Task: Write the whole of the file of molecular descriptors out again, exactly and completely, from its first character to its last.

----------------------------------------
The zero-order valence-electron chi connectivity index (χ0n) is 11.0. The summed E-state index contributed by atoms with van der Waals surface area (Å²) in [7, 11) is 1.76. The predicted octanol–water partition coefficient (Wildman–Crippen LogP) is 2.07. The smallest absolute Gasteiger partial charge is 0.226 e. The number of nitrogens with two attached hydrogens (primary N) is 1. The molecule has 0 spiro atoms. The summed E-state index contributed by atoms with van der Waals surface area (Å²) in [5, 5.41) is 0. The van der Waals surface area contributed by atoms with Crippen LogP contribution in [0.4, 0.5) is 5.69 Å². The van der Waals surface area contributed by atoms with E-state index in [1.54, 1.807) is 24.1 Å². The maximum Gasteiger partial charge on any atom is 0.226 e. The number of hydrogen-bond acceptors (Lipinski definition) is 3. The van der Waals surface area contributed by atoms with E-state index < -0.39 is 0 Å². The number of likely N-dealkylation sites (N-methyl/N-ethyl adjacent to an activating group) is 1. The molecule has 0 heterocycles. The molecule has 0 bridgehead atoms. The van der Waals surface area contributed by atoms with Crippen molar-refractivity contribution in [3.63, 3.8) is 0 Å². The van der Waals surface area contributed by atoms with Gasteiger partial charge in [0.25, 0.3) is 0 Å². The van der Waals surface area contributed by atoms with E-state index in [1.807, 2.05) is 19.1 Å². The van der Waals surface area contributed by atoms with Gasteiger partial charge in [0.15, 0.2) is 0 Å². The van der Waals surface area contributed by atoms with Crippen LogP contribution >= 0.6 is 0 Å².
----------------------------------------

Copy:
The zero-order valence-electron chi connectivity index (χ0n) is 11.0. The summed E-state index contributed by atoms with van der Waals surface area (Å²) in [7, 11) is 1.76. The predicted octanol–water partition coefficient (Wildman–Crippen LogP) is 2.07. The smallest absolute Gasteiger partial charge is 0.226 e. The number of nitrogens with two attached hydrogens (primary N) is 1. The molecule has 0 spiro atoms. The summed E-state index contributed by atoms with van der Waals surface area (Å²) in [5, 5.41) is 0. The van der Waals surface area contributed by atoms with Crippen LogP contribution in [0.4, 0.5) is 5.69 Å². The van der Waals surface area contributed by atoms with E-state index in [1.54, 1.807) is 24.1 Å². The maximum Gasteiger partial charge on any atom is 0.226 e. The number of hydrogen-bond acceptors (Lipinski definition) is 3. The van der Waals surface area contributed by atoms with E-state index < -0.39 is 0 Å². The number of likely N-dealkylation sites (N-methyl/N-ethyl adjacent to an activating group) is 1. The molecule has 0 heterocycles. The molecule has 0 bridgehead atoms. The van der Waals surface area contributed by atoms with Crippen molar-refractivity contribution in [3.63, 3.8) is 0 Å². The van der Waals surface area contributed by atoms with Gasteiger partial charge in [0.25, 0.3) is 0 Å². The van der Waals surface area contributed by atoms with E-state index in [1.807, 2.05) is 19.1 Å². The van der Waals surface area contributed by atoms with Gasteiger partial charge in [0.15, 0.2) is 0 Å². The van der Waals surface area contributed by atoms with Crippen LogP contribution >= 0.6 is 0 Å².